What sin is it that keeps holding you captive? Is it: pornography, adultery, gluttony, homosexuality, an addiction of any kind? Maybe it’s a very private sin, the one in your mind: pride, fear, bitterness, envy, anxiety, jealousy, or hatred. God will provide the way of escape–––that you may be able to endure the temptation. The Lord knows that the flesh lusts against the Spirit; they are contrary to one another. This means you cannot do the things you want to do unless you are led by the Spirit (Galatians 5:17,18). Believers are engaged in a conflict and their earnest desire is that grace may obtain the victory.


Lord, Your grace is enough.

Friday, March 16, 2018

I Am Nothing Without Love

I Am Nothing Without Love
Read I Corinthians 13

We need to ask ourselves this question, “Are we loving?” That could be a hard question to answer. Maybe we should ask, “Are we patient? Are we kind? Are we trusting?” These types of questions are more a matter of the heart. Can we measure ourselves according to these qualities of love? The Word of God says, “If we don’t have love, we are nothing.” 

Jesus said in John 13:35 KJV, “By this shall all men know that ye are my disciples, if ye have love one to another.” Making the choice to love others is a command given by our Lord to those who would call themselves Christians. 

The Bible never defines love but describes it. Love is an action word and love is only love when it acts. The true Christian is one who loves when he is hurt, wounded, or taken advantage of without seeking revenge. Abraham Lincoln made a lot of friends and he also made some enemies during our great Civil War. Edwin Stanton, Secretary of War, during President Lincoln’s administration was said to be; rude, explosive, dogmatic, and obstinate. Yet, Lincoln chose him for that particular job.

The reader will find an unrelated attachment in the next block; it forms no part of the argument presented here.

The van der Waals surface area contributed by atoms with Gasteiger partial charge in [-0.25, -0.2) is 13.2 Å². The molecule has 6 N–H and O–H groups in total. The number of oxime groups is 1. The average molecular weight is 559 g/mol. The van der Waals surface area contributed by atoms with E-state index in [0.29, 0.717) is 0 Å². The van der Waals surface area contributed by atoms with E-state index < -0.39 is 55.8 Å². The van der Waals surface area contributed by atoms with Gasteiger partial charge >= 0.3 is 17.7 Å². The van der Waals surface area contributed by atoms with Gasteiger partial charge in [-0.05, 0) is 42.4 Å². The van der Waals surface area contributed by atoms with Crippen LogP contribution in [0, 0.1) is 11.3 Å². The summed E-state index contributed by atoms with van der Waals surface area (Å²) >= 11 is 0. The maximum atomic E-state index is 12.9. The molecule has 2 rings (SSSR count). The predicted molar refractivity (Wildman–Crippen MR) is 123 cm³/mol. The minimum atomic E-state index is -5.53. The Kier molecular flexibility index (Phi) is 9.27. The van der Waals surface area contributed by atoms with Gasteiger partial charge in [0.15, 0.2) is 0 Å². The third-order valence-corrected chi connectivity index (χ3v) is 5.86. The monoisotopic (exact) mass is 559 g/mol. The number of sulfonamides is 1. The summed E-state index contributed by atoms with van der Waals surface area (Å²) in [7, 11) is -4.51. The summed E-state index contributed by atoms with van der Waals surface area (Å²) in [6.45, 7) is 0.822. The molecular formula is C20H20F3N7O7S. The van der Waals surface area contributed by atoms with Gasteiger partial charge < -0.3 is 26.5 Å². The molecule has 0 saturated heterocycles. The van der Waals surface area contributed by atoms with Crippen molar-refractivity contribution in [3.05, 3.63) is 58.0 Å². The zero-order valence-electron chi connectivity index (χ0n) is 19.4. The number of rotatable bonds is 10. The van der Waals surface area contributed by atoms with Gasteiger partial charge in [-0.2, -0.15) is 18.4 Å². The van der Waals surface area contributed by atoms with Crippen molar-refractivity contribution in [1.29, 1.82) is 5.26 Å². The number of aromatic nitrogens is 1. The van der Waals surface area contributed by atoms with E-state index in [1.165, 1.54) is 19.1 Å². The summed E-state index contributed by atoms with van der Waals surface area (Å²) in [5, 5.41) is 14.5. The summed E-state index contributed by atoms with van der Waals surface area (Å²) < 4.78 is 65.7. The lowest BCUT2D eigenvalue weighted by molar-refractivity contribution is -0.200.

History teaches us though Stanton was rude and abrasive, he couldn't resist the patience that Lincoln showed him. Stanton couldn't resist the non-retaliating spirit of the man called, Lincoln. Love forgives seventy times seven when it has been wronged.  Long-suffering endures the insults and injuries of others and kindness pays them back only with deeds of goodness, and unfeigned love.

The night of Lincoln’s assassination, in the little room where the President's body was taken there stood Stanton. He was peering down into the silent face of the President in all its ruggedness and is reported to have uttered this famous remark, "Now he belongs to the ages." Stanton knew the kind of man President Lincoln was and appreciated the kind-hearted spirit he shared with those that served with him.


Lord, may I learn to share my love by what I do and not only by what I say.

Friday, March 9, 2018

God's Wisdom

God’s Wisdom
Romans 11:33-34 
O the depth of the riches both of the wisdom and knowledge of God! how unsearchable are his judgments, and his ways past finding out! For who hath known the mind of the Lord? or who hath been his counselor?

God is infinite (limitless) in wisdom and knowledge. He always knows what is best for us and He knows the best way to bring it to pass. God’s unlimited wisdom is shown through His Divine purpose. He not only knows what we need in our lives but when we need it. We most definitely can learn through the trials God has allowed in our lives. But we must recognize that His Word teaches all people will suffer some kind of adversity in their lifetime. 
Have you ever felt that your prayers seemed to go unanswered while you‘re experiencing the greatest trial in your life? Have you asked, “Is all that I am going through really good for me and will I be able to thank God for all that He’s brought into my life?” The Bible tells us that we are to give thanks for all things for they are the will of God (I Thessalonians 5:18). Whether we see or experience beneficial results in this life or not, we are still to trust God. In His love, He wills what is best for us and in His wisdom, He knows how to bring all things together for our good.